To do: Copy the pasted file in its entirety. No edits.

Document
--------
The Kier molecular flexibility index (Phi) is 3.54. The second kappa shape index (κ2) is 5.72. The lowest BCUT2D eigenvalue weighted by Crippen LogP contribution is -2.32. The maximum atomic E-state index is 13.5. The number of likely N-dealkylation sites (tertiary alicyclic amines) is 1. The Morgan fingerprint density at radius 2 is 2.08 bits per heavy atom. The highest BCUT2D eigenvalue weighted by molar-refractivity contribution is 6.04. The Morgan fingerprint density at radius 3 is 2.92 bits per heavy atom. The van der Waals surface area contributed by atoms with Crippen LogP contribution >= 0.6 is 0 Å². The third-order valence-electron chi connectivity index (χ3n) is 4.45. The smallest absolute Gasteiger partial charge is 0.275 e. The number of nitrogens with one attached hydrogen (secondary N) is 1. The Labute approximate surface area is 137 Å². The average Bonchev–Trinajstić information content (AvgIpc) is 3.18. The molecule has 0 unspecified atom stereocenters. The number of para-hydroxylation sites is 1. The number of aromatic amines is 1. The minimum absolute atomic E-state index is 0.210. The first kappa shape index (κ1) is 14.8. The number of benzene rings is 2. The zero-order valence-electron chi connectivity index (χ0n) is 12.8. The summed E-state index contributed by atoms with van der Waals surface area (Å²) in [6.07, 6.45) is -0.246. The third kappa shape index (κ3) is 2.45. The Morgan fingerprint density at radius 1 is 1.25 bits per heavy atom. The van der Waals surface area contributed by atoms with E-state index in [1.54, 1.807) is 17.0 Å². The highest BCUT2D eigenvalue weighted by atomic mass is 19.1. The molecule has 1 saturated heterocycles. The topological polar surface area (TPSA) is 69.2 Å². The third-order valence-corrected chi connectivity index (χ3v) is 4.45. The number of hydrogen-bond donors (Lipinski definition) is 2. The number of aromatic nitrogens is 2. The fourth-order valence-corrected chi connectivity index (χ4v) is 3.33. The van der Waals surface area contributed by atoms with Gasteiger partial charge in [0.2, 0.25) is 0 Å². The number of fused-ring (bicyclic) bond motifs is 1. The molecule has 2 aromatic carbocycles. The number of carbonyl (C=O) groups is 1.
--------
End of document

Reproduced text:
The Kier molecular flexibility index (Phi) is 3.54. The second kappa shape index (κ2) is 5.72. The lowest BCUT2D eigenvalue weighted by Crippen LogP contribution is -2.32. The maximum atomic E-state index is 13.5. The number of likely N-dealkylation sites (tertiary alicyclic amines) is 1. The Morgan fingerprint density at radius 2 is 2.08 bits per heavy atom. The highest BCUT2D eigenvalue weighted by molar-refractivity contribution is 6.04. The Morgan fingerprint density at radius 3 is 2.92 bits per heavy atom. The van der Waals surface area contributed by atoms with Crippen LogP contribution >= 0.6 is 0 Å². The third-order valence-electron chi connectivity index (χ3n) is 4.45. The smallest absolute Gasteiger partial charge is 0.275 e. The number of nitrogens with one attached hydrogen (secondary N) is 1. The Labute approximate surface area is 137 Å². The average Bonchev–Trinajstić information content (AvgIpc) is 3.18. The molecule has 0 unspecified atom stereocenters. The number of para-hydroxylation sites is 1. The number of aromatic amines is 1. The minimum absolute atomic E-state index is 0.210. The first kappa shape index (κ1) is 14.8. The number of benzene rings is 2. The zero-order valence-electron chi connectivity index (χ0n) is 12.8. The summed E-state index contributed by atoms with van der Waals surface area (Å²) in [6.07, 6.45) is -0.246. The third kappa shape index (κ3) is 2.45. The Morgan fingerprint density at radius 1 is 1.25 bits per heavy atom. The van der Waals surface area contributed by atoms with E-state index in [1.54, 1.807) is 17.0 Å². The highest BCUT2D eigenvalue weighted by atomic mass is 19.1. The molecule has 1 saturated heterocycles. The topological polar surface area (TPSA) is 69.2 Å². The third-order valence-corrected chi connectivity index (χ3v) is 4.45. The number of hydrogen-bond donors (Lipinski definition) is 2. The number of aromatic nitrogens is 2. The fourth-order valence-corrected chi connectivity index (χ4v) is 3.33. The van der Waals surface area contributed by atoms with Gasteiger partial charge in [0.2, 0.25) is 0 Å². The number of fused-ring (bicyclic) bond motifs is 1. The molecule has 2 aromatic carbocycles. The number of carbonyl (C=O) groups is 1.